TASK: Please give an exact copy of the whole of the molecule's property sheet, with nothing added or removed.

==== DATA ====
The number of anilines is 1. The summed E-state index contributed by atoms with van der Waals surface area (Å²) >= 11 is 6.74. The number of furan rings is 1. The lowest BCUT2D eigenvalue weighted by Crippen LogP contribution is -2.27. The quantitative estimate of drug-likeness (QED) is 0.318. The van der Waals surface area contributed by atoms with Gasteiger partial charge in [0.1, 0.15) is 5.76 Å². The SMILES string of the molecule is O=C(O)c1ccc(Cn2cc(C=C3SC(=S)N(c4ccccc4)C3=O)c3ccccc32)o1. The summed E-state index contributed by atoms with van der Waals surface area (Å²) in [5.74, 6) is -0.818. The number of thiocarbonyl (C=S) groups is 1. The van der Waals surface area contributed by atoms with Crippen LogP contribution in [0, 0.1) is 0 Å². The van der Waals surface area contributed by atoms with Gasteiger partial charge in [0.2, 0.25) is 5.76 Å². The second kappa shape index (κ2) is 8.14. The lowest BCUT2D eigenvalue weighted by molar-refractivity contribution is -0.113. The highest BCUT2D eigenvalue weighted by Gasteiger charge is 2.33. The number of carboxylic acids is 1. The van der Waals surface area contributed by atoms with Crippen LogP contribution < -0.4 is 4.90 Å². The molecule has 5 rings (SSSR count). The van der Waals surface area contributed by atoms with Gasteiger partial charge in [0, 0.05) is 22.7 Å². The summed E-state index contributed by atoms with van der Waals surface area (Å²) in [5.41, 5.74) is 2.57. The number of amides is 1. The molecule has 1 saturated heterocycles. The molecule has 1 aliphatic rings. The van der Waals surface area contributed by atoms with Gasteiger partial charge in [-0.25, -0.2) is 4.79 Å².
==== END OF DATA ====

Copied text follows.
The number of anilines is 1. The summed E-state index contributed by atoms with van der Waals surface area (Å²) >= 11 is 6.74. The number of furan rings is 1. The lowest BCUT2D eigenvalue weighted by Crippen LogP contribution is -2.27. The quantitative estimate of drug-likeness (QED) is 0.318. The van der Waals surface area contributed by atoms with Gasteiger partial charge in [0.1, 0.15) is 5.76 Å². The SMILES string of the molecule is O=C(O)c1ccc(Cn2cc(C=C3SC(=S)N(c4ccccc4)C3=O)c3ccccc32)o1. The summed E-state index contributed by atoms with van der Waals surface area (Å²) in [5.74, 6) is -0.818. The number of thiocarbonyl (C=S) groups is 1. The van der Waals surface area contributed by atoms with Crippen LogP contribution in [0, 0.1) is 0 Å². The van der Waals surface area contributed by atoms with Gasteiger partial charge in [0.2, 0.25) is 5.76 Å². The second kappa shape index (κ2) is 8.14. The lowest BCUT2D eigenvalue weighted by molar-refractivity contribution is -0.113. The highest BCUT2D eigenvalue weighted by Gasteiger charge is 2.33. The number of carboxylic acids is 1. The van der Waals surface area contributed by atoms with Crippen LogP contribution < -0.4 is 4.90 Å². The molecule has 5 rings (SSSR count). The van der Waals surface area contributed by atoms with Gasteiger partial charge in [0, 0.05) is 22.7 Å². The summed E-state index contributed by atoms with van der Waals surface area (Å²) in [5.41, 5.74) is 2.57. The number of amides is 1. The molecule has 1 saturated heterocycles. The molecule has 1 aliphatic rings. The van der Waals surface area contributed by atoms with Gasteiger partial charge in [-0.25, -0.2) is 4.79 Å².